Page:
Even though I removed one of the fans leaving the fan that sits under the ballast, my converted Miniscan is still a bit noisy. However I may be able to slow the fan down a bit as my LED runs practically stone-cold with the heatsink I'm using. While taking the photos I had both the HMI and LED minscans running for over half an hour. After turning them off the body of the HMI scanner was quite warm to the touch as you'd expect, but the heatsink on the LED wasn't even warm! I'm thinking that I may have over-specced the heatsink...


The process of converting to LED obviously means that I can remove quite a lot of parts which in turn means that my LED Miniscan ends up being around 2-3kg lighter than the original Miniscan. The conversion to LED means I'm using around one tenth of the power that an HMI Miniscan uses. Result!

Edited by gyro_gearloose
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very nice indeed!.. you say the converted one is on the right, which to my eyes actually gives a sharper gobo!

I did think in the earlier posts that the heat sink seemed rather, but considering if I had tried the project myself I would have ended up with a large pile of broken parts I didn't bother posting anything.


Have you done any calculations on how much money you would save on re lamping if you were to use the LED conversions for a number of years?

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Well the LED should last for 100,000 hours until the light output has dropped to 70% of its initial brightness. If we set a realistic life of around 50,000 hours to maintain brightness levels, then I would need 50 HMI 300 lamps. Assuming they are £75 pounds each, 50 lamps would cost around £3750. Now I know what I'm doing it would cost me around £120 in parts to make myself another complete LED unit consisting of the LED, the plastic body, power supply, LED drivers, heatsink, and nuts, bolts, and wiring. And power requirements are reduced to around 90W instead of 900W per unit.
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I've taken the larger of the two fans out (the one that sits under the lamp/lens holder) as it isn't really needed. I've kept the smaller fan, but had to turn it round so that it sucks air into the fixture rather than pulls it out. Its still a little noisy, though that could be solved by cutting out the grill which is cast into the body of the unit and replacing it with a wire fan grill. I'm not sure why Clay Paky didn't do this themselves as the holes they've left strangle the fans performance and create a lot of the noise by causing turbulence.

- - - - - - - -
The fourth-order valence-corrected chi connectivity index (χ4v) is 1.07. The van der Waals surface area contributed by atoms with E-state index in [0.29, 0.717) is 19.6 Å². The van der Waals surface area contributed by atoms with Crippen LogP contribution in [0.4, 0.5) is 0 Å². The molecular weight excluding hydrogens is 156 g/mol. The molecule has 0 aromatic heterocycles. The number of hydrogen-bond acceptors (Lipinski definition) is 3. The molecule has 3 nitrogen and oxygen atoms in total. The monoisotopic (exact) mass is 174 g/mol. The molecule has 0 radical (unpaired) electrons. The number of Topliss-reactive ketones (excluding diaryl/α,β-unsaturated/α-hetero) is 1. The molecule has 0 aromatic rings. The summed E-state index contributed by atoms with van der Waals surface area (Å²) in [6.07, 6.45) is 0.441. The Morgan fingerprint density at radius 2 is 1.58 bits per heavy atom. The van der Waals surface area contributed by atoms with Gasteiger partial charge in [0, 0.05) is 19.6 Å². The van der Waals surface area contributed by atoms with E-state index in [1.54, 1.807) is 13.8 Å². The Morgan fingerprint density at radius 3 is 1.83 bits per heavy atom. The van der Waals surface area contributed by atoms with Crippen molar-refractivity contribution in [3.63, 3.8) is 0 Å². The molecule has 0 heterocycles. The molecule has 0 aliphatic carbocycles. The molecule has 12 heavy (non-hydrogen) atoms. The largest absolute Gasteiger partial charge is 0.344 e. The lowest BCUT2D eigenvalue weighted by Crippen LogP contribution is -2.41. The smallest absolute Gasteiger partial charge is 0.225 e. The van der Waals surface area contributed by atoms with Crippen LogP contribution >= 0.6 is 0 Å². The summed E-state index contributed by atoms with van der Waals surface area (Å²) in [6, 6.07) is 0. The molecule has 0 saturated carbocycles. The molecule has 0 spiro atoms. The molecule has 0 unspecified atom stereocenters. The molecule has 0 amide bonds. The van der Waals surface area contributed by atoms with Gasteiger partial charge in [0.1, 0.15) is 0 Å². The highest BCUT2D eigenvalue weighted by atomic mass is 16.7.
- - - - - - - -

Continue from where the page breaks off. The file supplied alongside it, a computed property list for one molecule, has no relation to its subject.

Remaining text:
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This is a superb bit of work. Are you thinking with a big enough heatsink you could do away with both fans or is one cooling the original electronics? I have som TAS mini 2ultrascans. Really I should sell them as I do mainly theatre and fan noise does matter. But for certain musical type things revues etc. they would be great with a new life! By the way I see on Farnell it suggests 42v as a supply was this a typo on your part?

By the way having read the thread again I realise your picture is effectively a grown ups airfix kit :) Use humbrol paints to colour it to choice!

Edited by Nicktaylor
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The LED heatsink still needs a fan as without one it does get warm. Since I don't know that much about design cooling systems I have erred on the side of caution by using such a large heatsink, though I could probably slow the fan down quite a bit. According to the datasheet for the LED, the total thermal resistance for the LED and its metal clad PCB is 1.3 degrees per Watt. So, as I understand it, since the LED is 40 Watts the LED will reach 40*1.3=52 degrees above ambient temperature.


The LED is actually made up from two strings of six LEDs, so while the LED as a whole needs around 42V I only need to supply two 20-ish volt supplies. I've done it this way because LED drivers are more readily available for 24V supplies than 42V supplies.

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I've taken the larger of the two fans out (the one that sits under the lamp/lens holder) as it isn't really needed. I've kept the smaller fan, but had to turn it round so that it sucks air into the fixture rather than pulls it out.



I'm not sure why you have turned the DC fan around.

The Miniscan was designed to extract the air out of the unit as both fans extract hot air and pull new air into the unit via the fan grill above the lamp.

By sucking air into the unit, the vacuum is lost and warm air is just pushed around inside the fixture.


To be honest, I would've kept both fans in and as they were. Although you may think the mains fan will not play a vital role, you still have the stepper motors that heat up and it means you can have a smaller heat sink.


I'm very impressed though! Makes me want to convert my Miniscan's now!



p.s. Can you take a few more pictures such as the LED compartment sitting in the Miniscan and the LED itself and how it sits

Edited by Jamtastic3